Robert R. Rowley PS

Attorney at Law

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New Washington Residential Earnest Money Statute (effective July 24, 2015)

The Washington Legislature has passed and the Governor has signed a new law concerning the disposition of earnest money (EM) in a failed transaction.  This law will go into effect on July 24, 2015, and will apply to EM deposits still held in escrow on that date as well as deposits made after the effective date.


Be aware that the law only applies to earnest money and not other funds that may be held in escrow and that the law only applies to residential property – improved or vacant.

Options are limited by the new law.

If escrow receives a written demand from a party to a transaction for all or a portion of the EM, it has three options under the new law –

  1. Release the EM as demanded (which may subject escrow to liability); or
  2. Commence an interpleader court action; or
  3. Send a notification of the demand as described below to all of the other buyers and sellers.

Notification of Receipt of Demand for Earnest Money.

  1. Notice of the demand must be sent to all other buyers and sellers within 15 calendar days of receiving the written demand. Click below for a sample Notice of Demand which you may use or revise.


  1. The notice must be in writing.
  2. The notice must be sent by U.S. Mail to the last known mailing address and by email to the last known email address. In ascertaining the “last known” addresses, escrow is not required to search further than its own file concerning the transaction.
  3. The notice must include a copy of the written demand.
  4. The notice must advise the parties that they have 20 calendar days from the date the notice was placed in the mail (and the email transmitted) to provide a written objection to the release of the EM or the money will be released to the demanding party.
  5. The notice must specify an address (escrow’s address) where written objections must be sent.

If objection is received within 20 days.

If a written objection or inconsistent demand from one or more of the parties is received at the specified address within the 20 day period described above, escrow –

  1. must not release the funds to any party; and
  2. must commence an interpleader action within 60 calendar days of the receipt of the objection or inconsistent instructions; unless
  3. the parties provide subsequent consistent instructions to (a) disburse the EM or (b) refrain from commencing an interpleader action for a specified period of time.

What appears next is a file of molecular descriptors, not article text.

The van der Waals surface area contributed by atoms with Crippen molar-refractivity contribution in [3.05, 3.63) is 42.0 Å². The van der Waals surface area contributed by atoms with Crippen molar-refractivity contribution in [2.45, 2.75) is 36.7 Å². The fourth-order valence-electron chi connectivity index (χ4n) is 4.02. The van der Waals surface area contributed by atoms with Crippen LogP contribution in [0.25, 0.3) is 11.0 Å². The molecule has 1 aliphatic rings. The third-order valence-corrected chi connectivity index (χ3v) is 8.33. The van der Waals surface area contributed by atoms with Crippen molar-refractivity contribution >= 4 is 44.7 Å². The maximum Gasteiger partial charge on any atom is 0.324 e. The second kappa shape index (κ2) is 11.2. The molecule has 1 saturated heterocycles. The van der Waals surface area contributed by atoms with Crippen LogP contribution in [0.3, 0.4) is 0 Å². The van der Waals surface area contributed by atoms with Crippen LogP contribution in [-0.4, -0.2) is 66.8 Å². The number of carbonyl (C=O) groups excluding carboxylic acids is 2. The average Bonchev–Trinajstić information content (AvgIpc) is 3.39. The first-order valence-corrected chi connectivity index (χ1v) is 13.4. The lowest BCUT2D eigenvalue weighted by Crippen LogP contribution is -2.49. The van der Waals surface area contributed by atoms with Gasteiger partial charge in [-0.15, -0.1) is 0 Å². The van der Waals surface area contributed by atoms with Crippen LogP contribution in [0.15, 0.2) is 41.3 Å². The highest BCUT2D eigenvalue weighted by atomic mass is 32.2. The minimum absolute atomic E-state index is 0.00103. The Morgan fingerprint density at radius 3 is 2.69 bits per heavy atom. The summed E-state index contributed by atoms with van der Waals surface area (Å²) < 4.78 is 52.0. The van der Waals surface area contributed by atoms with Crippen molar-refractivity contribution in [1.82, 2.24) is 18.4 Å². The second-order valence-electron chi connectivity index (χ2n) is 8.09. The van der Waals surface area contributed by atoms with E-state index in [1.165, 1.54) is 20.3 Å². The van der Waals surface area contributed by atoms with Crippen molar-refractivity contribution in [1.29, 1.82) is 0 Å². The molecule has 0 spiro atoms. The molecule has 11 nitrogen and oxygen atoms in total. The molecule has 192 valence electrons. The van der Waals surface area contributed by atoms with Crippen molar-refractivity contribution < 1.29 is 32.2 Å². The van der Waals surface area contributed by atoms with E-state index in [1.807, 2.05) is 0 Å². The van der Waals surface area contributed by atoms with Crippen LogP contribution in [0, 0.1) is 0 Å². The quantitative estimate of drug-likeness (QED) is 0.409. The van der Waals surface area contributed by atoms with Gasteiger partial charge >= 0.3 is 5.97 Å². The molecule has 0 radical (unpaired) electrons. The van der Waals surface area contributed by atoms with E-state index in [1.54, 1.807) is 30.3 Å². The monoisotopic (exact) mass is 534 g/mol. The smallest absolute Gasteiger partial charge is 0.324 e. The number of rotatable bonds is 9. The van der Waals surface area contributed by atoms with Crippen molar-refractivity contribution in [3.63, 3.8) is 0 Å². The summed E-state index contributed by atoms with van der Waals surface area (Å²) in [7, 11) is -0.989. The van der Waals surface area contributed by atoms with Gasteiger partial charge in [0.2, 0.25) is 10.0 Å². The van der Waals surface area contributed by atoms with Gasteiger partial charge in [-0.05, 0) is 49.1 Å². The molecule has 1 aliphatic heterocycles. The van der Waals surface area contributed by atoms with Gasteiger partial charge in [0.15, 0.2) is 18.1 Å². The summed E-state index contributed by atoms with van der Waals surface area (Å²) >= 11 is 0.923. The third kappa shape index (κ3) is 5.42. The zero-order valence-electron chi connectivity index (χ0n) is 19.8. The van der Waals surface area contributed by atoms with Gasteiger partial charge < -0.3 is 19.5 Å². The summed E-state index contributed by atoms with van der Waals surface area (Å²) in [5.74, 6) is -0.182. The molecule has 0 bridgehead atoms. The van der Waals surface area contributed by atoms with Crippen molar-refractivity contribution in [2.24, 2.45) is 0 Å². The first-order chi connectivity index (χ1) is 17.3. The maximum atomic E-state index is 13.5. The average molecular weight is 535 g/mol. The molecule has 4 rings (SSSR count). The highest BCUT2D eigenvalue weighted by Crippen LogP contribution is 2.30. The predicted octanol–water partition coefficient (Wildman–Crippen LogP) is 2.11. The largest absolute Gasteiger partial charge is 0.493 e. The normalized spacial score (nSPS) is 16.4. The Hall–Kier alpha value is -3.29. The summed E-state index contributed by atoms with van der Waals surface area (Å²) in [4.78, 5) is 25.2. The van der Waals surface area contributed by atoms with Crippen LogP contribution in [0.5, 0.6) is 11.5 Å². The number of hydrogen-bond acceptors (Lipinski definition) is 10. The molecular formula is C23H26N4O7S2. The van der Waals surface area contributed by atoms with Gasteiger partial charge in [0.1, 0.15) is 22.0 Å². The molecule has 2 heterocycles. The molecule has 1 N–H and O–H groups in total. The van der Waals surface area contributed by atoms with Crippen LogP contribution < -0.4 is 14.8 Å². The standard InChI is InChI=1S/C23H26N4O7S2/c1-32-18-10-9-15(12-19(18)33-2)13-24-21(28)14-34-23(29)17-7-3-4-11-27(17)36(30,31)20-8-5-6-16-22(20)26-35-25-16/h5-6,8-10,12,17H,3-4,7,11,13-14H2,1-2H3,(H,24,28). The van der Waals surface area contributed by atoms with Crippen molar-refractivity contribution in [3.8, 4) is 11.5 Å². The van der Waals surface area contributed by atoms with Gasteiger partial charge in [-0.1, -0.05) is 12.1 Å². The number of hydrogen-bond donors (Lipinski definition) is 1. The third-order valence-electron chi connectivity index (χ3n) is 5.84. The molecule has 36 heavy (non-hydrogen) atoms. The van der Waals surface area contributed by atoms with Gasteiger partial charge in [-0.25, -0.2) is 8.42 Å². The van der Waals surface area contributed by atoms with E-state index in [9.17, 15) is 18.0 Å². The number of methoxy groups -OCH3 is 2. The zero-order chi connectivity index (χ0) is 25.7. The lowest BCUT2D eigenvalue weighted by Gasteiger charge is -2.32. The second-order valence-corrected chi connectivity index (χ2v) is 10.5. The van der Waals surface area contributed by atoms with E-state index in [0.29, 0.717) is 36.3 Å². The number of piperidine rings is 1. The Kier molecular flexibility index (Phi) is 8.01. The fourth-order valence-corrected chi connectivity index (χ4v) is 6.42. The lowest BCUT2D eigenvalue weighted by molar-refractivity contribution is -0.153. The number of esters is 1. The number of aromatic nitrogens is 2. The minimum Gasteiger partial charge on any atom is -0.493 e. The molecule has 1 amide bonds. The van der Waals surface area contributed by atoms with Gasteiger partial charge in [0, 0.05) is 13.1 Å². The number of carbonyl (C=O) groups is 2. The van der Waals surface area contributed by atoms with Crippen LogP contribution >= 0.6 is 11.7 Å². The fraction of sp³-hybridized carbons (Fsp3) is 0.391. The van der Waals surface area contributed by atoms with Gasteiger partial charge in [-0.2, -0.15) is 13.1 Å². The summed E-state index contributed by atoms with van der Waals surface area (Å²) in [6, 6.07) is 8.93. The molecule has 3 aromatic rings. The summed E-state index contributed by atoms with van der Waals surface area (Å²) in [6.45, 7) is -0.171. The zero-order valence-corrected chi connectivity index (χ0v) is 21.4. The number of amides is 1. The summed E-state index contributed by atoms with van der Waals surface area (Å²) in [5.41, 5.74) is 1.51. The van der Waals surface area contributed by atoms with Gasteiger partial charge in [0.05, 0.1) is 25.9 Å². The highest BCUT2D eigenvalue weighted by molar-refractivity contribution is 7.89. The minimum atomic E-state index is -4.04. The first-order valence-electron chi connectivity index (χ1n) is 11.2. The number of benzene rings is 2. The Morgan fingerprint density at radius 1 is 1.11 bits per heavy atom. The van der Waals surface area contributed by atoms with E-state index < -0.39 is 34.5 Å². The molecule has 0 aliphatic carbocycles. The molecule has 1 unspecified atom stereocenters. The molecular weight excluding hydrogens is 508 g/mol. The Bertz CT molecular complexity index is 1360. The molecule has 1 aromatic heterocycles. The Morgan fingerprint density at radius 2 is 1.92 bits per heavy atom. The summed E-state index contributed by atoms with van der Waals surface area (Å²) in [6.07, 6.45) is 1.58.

If objection is not received within 20 days.

If a written objection or inconsistent demand from one or more of the parties is not received at the specified address within the 20 day period described above, escrow must, within 10 calendar days of the expiration of the 20 day period, deliver the EM to the demanding party in accordance with the party’s written demand.

New rules for filing interpleader actions.

Escrow may commence an interpleader action at any time prior to the expiration of the 20 day period described above.  If a written objection or inconsistent instruction is received prior to the expiration of the 20 day period, escrow is required to commence an interpleader suit as noted above.

An interpleader is a lawsuit to determine the ownership of property (the EM) held by a disinterested third party (escrow).  Normally the suit is filed by the plaintiff (escrow) in state court (District or Superior Court) naming those that may have an interest in the EM as defendants (the buyers and sellers).  At the time of filing, the disputed funds are deposited with the court (a check made payable to the Clerk of _______ Court).  It should be noted that small claims courts will not accept interpleader suits.

The new statutes have added some rules that are specific to those interpleader suits that concern the ownership of earnest money deposits.

  1. There is provided in the new statues acceptable Summons and Complaint forms (see pages 3-5) of the copy of the new).
  2. The new statutes allow service of process by mailing a copy of the summons and the complaint “by first-class mail, postage prepaid, to the party to be served at his or her usual mailing address or the address identified for that party in the real estate purchase and sale agreement.”
  3. If escrow commences an interpleader action, the court must aware escrow its reasonable attorneys’ fees and costs.